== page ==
Synthetic sludge: A physical/chemical model in understanding bioflocculation

1996-07-01
Sanin, Faika Dilek
Vesilind, PA
We postulate a mechanism for flee formation and demonstrate its feasibility by building synthetic sludge flocs. In this work, polystyrene latex particles of a size similar to bacteria are used to simulate individual bacteria; alginate, a polysaccharide, is used to simulate microbial extracellular polymers; and calcium ions are used as the bridging cations. Calcium and alginate are added at typical concentration ranges relative to the amount of microorganisms existing iii wastewater treatment biological sludges. Flocs are formed almost instantly by the addition of calcium ions and are observed to be remarkably similar to the activated sludge flocs in physical appearance. Roc formation is faster at higher calcium concentrations. Higher alginate and calcium concentrations always ensure lower turbidities indicating better flee forming abilities.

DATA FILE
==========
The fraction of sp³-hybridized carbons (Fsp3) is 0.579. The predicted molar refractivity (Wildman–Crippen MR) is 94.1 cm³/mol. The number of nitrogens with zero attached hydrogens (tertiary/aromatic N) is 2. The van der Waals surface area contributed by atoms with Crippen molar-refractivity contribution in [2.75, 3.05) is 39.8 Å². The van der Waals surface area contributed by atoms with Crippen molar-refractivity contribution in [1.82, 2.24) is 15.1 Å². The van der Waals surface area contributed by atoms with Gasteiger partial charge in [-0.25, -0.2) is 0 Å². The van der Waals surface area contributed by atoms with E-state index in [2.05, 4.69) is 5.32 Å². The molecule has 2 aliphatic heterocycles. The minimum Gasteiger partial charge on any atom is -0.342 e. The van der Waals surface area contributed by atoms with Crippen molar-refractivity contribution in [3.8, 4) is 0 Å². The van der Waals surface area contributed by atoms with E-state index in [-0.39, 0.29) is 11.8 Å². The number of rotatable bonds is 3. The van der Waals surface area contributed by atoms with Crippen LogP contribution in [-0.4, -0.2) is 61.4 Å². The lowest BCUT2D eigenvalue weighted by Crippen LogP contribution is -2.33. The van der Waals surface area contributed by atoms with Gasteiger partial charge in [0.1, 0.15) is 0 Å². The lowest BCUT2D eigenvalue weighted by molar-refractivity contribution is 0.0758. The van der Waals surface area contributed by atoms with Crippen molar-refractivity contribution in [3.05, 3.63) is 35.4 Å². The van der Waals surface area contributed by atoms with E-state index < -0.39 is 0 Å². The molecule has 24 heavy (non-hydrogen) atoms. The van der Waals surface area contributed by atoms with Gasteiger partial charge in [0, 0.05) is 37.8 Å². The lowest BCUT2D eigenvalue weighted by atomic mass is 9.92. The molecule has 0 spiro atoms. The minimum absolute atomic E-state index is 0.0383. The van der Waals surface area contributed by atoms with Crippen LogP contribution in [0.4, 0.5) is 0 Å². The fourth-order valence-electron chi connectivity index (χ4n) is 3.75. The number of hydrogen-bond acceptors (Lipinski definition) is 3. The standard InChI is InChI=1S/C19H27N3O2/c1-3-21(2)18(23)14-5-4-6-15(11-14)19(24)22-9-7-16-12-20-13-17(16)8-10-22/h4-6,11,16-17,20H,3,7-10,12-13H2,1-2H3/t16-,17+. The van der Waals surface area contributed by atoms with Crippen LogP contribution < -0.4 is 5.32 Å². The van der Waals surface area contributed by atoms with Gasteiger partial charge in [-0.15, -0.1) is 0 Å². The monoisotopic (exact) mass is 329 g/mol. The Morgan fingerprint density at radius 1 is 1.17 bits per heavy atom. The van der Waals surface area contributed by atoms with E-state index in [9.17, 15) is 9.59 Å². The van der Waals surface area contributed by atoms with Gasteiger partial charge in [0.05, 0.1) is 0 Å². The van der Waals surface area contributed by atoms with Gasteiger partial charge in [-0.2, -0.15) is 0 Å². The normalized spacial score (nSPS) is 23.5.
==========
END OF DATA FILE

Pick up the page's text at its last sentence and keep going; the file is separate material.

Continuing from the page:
Citation Formats
F. D. Sanin and P. Vesilind, “Synthetic sludge: A physical/chemical model in understanding bioflocculation,” WATER ENVIRONMENT RESEARCH, vol. 68, no. 5, pp. 927–933, 1996, Accessed: 00, 2020. [Online]. Available: https://hdl.handle.net/11511/39968.